501(c)3 Non-Profit empowering the poor in Haiti

The Earthquake of 2010 and Why It Still Matters

PORT-AU-PRINCE, HAITI .: JANUARY 17, 2010 - A view of the National Palace from a Canadian Forces helicopter in Port-au-Prince, Haiti, Sunday, January 17, 2010. (Tyler Anderson/ National Post) (For National) //NATIONAL POST STAFF PHOTO

PORT-AU-PRINCE, HAITI .: JANUARY 17, 2010 – A view of the National Palace from a Canadian Forces helicopter in Port-au-Prince, Haiti, Sunday, January 17, 2010. (Tyler Anderson/ National Post) (For National) //NATIONAL POST STAFF PHOTO

So, a month ago, the earthquake that shook Haiti on January 12, 2010 was indisputably the largest and most deadly natural disaster to ever hit Haiti, to ever hit the Caribbean and to hit the entire western hemisphere.    The death toll estimates are truly uncountable and horrendous.

On October 4, Hurricane Matthew gave the earthquake a “run for its money” as to the worst natural disaster to hit Haiti.   The initial loss of life is substantially lower but that has to do with the nature of the disaster and what it means going forward.
The earthquake was immediate and virtually all of the damage was done that first night.   The Hurricane has damaged infrastructure, agriculture, farmland, water supplies and those will be felt for years to come.   I have heard people on the ground in southern Haiti who have estimated that it will take upwards of 10 years to restore Southern Haiti to where it was in terms of agriculture, livestock, housing and health care.
After the earthquake, reporters could fly into Port Au Prince and the damage was right there.   Depending on which way their plane came into the airport, they could probably see the damage from the air.   With the Hurricane, if you land in Port Au Prince, you have a multi-day drive/trek to be able to reach hard-hit places like Jeremie and Dame Marie.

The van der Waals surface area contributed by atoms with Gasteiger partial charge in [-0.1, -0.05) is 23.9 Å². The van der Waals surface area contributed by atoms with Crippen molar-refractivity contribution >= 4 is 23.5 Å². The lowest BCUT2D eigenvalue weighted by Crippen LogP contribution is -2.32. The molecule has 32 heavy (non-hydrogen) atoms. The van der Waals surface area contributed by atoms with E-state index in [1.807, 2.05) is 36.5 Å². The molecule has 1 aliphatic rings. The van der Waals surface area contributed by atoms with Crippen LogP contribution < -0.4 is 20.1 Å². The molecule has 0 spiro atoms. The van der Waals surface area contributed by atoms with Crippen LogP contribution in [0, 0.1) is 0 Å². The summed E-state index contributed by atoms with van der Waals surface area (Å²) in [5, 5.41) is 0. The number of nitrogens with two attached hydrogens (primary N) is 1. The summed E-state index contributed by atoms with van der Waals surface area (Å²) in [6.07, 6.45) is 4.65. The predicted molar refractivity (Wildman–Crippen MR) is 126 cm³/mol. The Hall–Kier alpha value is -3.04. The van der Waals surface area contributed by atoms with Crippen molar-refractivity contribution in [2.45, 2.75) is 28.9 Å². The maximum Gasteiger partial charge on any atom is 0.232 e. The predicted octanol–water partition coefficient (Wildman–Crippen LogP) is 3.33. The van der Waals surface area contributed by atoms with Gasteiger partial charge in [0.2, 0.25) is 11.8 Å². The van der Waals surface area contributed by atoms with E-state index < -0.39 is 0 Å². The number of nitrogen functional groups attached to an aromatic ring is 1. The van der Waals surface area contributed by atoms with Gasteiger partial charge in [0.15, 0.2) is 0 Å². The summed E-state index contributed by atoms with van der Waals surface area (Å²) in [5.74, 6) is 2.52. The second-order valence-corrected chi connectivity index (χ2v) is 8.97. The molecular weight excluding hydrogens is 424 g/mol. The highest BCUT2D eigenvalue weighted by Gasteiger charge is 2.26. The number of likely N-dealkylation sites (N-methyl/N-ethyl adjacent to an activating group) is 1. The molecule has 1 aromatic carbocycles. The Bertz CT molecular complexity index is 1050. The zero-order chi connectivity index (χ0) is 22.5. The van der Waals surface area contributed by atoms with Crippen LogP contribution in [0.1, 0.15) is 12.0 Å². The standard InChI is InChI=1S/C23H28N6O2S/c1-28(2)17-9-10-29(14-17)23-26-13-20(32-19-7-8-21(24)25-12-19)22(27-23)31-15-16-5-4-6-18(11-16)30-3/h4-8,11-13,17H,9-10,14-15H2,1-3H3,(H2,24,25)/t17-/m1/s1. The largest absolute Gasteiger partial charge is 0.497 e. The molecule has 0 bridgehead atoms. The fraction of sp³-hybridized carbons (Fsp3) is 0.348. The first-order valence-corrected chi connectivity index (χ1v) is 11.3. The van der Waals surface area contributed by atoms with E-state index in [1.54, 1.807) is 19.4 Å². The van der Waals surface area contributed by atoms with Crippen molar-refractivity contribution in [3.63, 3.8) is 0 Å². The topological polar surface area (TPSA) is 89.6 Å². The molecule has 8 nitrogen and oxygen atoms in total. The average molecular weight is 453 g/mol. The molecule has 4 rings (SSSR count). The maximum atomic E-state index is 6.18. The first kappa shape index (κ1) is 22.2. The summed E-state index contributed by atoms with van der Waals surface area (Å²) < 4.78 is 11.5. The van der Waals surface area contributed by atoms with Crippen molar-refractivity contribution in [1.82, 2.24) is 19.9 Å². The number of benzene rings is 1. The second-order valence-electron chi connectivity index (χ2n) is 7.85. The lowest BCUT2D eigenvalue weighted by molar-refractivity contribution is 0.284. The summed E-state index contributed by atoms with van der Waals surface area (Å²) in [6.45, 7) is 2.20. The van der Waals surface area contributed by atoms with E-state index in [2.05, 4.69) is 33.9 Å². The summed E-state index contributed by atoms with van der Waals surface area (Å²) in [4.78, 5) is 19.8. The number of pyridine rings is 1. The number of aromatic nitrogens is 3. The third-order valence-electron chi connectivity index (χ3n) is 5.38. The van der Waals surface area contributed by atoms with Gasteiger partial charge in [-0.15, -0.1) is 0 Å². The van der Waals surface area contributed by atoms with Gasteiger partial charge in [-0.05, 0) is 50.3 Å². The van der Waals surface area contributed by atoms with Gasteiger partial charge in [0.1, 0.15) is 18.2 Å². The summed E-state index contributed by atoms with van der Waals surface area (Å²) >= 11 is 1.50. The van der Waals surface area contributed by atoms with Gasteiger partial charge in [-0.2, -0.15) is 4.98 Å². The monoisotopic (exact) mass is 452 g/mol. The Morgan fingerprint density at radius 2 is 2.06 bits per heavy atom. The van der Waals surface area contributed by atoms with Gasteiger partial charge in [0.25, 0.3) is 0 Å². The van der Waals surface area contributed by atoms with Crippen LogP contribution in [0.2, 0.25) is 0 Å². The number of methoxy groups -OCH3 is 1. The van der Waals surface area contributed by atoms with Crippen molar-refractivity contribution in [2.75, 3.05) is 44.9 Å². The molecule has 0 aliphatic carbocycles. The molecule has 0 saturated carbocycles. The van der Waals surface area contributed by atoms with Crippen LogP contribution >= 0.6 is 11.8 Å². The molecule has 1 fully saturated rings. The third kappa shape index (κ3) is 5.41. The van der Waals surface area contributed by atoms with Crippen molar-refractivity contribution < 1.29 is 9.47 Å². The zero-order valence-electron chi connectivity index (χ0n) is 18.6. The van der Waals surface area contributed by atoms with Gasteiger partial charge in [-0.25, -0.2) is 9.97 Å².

After the earthquake, there were many people, both in Haiti and in the first world, who said, “OMG, what do we do?”   We had never been involved in a natural disaster, especially one of this magnitude before.   There is no FEMA in Haiti.   There is very little in terms of governmental oversight and infrastructure to help cope with a disaster.   Many of us remember the picture of the Presidential Palace in Port Au Prince and the emotional impact that the destruction of that building had.  Virtually everyone wanted to do something, so what did they do?   They threw money at the problem.   Some of the money was a big help.   Some of the money did not get where it should.   A lot of the money didn’t do what it was supposed to.   http://time.com/3908457/red-cross-six-homes-haiti/  The Red Cross built 6 houses with $500,000,000 in donations.   A friend of mine runs a company in Port Au Prince and they built 13,500 “starter homes” after the earthquake – on a whole lot less than $500 Million.
Now, after the Hurricane, things are different this time.   What’s different?
  • The scope and the type of disaster is different – rather than urban and destruction of big city and loss of life, it’s rural, loss of farming, loss of income, loss of clean water, disease and starvation.
  • Organizations are working together a lot better this time.   People are okay with saying, “that’s not who we are or what we do, so let’s help those who are experts at that.”
  • The importance of involving Haitians, Haitian organizations and buying locally wherever possible are of significantly more value than they were 6 1/2 years ago.
What’s the same?
  • A country that has, for various reasons which we’ll address later, not developed the ability to bounce back has been hit with another devastating natural disaster.
  • There are many people who need help.
  • The help that is needed is both immediate disaster relief help and also long term job creation economy building social justice type of help.
I’ve talked to many people who feel that Hurricane Matthew has been very hard psychologically because it has brought back a lot of memories from the earthquake.   So the earthquake has prepared people, helped them do disaster relief better, play nice more often and yet still extracts a terrible long-term toll on a country that can hardly bear the load.
More to come,
TJV
We are still accepting donations to help housing and farming initiatives mostly in the area of Les Cayes.  For more info on how to help click here.

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